The night before, French police had raided the camp, tear gassing people and rendering some of the tents unusable. Police harassment of homeless asylum seekers and migrants and the dismantling of makeshift camps are regular occurrences in France, according to human rights groups.
Despite sleeping on the street, “I want to stay in France,” Ali said, sipping chai distributed by humanitarian volunteers.
He had a text message on his phone confirming the date of the appointment to submit his asylum documents and had marked the location with a heart on Google Maps – it was an hour and a half away by train. “They keep changing it,” he said, referring to the time and location of the appointment.
The process Abdul sped through in two months will likely take Ali a year – if not longer – to complete. Even then, it’s far from guaranteed he will be granted protection.
In the past, France offered two types of protection to Afghans: refugee status for people who face individual persecution, according to the definition in the 1951 Refugee Convention; and subsidiary protection, given to people coming from countries facing “indiscriminate violence resulting from a situation of internal or international armed conflict”.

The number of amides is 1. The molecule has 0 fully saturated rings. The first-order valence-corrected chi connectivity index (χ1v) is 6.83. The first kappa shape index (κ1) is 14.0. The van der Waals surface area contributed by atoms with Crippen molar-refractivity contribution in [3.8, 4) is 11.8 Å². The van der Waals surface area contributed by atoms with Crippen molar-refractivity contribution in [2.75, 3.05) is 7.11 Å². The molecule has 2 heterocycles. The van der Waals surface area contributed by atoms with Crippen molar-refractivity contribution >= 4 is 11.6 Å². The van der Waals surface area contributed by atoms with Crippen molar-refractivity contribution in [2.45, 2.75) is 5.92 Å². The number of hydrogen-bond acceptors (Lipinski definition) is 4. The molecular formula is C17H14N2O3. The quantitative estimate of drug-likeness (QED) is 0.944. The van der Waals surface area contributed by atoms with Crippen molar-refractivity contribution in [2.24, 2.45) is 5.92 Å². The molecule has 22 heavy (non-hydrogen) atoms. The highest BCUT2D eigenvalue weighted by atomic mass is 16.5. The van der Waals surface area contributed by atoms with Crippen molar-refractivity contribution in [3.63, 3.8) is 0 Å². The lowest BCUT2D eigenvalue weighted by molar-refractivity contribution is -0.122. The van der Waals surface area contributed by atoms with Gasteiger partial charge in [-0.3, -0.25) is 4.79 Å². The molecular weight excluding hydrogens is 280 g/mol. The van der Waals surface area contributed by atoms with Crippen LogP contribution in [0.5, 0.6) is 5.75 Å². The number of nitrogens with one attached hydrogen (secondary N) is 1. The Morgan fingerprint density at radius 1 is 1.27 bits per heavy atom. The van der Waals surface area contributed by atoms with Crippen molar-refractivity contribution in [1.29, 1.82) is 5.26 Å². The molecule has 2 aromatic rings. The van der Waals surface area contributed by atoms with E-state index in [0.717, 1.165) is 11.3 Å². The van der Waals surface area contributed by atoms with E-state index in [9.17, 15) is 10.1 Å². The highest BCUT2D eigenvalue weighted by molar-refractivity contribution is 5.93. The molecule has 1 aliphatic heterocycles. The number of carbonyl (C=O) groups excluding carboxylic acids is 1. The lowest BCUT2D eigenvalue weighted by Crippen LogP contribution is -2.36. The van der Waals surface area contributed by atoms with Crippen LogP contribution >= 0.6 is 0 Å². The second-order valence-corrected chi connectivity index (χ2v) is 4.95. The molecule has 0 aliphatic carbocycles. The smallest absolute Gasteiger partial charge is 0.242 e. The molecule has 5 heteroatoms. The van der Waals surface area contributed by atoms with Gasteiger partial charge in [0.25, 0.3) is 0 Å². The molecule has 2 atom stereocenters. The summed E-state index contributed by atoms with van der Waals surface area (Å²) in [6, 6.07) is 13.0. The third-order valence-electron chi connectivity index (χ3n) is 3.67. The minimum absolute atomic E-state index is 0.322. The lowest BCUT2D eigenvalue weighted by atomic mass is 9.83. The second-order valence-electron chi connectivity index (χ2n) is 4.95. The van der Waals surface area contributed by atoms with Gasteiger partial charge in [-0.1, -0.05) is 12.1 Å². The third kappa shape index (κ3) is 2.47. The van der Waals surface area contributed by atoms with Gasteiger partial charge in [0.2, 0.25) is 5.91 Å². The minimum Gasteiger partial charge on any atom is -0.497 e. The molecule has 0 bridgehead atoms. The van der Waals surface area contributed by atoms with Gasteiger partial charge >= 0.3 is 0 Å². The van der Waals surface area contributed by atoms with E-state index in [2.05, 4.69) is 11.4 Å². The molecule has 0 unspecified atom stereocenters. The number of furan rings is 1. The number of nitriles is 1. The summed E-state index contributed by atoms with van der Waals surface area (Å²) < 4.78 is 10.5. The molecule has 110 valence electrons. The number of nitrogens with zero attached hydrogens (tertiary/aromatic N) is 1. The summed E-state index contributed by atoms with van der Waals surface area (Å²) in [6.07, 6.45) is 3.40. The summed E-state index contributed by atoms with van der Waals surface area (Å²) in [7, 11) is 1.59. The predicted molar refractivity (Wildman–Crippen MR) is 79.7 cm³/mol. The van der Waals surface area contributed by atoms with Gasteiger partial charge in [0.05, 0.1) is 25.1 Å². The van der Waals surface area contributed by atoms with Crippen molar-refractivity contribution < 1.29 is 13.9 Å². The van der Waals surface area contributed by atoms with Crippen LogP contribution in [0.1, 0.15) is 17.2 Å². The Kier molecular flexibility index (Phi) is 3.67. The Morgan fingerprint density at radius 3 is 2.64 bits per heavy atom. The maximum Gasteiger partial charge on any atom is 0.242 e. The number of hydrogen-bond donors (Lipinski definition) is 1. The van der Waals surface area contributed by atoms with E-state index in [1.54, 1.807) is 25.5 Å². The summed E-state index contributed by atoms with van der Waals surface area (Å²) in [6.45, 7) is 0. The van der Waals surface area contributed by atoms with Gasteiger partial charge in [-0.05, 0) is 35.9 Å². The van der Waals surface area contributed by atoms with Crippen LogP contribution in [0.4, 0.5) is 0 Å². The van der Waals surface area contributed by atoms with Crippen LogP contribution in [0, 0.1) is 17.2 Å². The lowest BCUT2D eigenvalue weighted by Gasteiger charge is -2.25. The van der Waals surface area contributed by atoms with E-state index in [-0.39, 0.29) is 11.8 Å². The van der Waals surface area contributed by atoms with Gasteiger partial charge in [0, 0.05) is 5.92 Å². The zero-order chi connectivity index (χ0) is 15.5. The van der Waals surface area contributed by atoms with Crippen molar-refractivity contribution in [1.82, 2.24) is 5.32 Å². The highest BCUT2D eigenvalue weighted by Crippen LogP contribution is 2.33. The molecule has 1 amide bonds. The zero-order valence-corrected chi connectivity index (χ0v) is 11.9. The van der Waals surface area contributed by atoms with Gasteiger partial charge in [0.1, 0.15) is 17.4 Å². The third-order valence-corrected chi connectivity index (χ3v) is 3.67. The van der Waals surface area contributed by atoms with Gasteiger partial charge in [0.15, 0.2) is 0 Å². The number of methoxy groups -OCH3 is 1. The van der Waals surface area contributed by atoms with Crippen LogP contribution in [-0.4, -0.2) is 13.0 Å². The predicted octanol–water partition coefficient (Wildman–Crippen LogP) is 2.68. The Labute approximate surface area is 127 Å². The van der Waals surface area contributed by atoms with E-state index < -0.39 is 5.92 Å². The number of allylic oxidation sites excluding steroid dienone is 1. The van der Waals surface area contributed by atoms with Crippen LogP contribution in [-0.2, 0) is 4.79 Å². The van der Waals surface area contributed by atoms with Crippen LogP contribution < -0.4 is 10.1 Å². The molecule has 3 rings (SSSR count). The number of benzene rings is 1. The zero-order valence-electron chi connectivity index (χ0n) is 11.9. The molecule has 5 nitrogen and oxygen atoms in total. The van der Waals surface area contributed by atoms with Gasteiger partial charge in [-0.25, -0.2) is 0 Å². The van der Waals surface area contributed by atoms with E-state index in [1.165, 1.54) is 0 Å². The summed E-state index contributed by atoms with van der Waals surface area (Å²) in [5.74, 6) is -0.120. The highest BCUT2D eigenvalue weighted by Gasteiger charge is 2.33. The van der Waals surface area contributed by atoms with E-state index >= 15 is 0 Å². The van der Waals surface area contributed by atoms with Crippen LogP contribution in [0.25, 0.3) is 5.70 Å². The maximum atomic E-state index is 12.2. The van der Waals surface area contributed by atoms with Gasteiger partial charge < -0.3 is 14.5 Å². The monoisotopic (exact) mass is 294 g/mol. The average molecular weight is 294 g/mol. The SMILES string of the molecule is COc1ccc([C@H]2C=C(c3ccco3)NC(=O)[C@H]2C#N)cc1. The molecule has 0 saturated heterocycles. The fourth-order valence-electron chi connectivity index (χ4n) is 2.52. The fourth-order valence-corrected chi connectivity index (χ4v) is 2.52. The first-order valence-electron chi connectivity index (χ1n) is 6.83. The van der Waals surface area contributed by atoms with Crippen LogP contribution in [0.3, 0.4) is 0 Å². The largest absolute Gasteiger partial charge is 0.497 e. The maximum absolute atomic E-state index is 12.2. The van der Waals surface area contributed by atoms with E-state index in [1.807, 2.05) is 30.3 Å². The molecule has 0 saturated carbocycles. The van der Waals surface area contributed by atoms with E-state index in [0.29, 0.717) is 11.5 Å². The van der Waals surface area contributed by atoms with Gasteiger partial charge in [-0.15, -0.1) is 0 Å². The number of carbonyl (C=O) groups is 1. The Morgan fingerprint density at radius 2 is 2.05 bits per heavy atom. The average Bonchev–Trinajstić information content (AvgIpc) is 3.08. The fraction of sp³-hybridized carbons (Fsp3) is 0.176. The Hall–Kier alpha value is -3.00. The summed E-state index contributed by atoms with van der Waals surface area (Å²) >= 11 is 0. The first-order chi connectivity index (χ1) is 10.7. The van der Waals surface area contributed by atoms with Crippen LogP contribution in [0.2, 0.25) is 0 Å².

Last year, over 80 percent of Afghans who applied for asylum in France received one of these two kinds of protected status. Of those, 90 percent were given subsidiary protection. But in November 2020, France’s National Court of Asylum (CNDA) ended its policy of uniformly giving subsidiary protection to Afghans who did not qualify for refugee protection, except in special cases. Despite the Taliban’s return to power, the CNDA has stuck by the decision.
In an internal memo from the end of August this year obtained by the French news outlet Mediapart, the head of research and documentation at the CNDA wrote: “It is possible to conclude that the armed conflict between the Taliban and the government has ended. Consequently, the request to be granted subsidiary protection… can only be excluded.”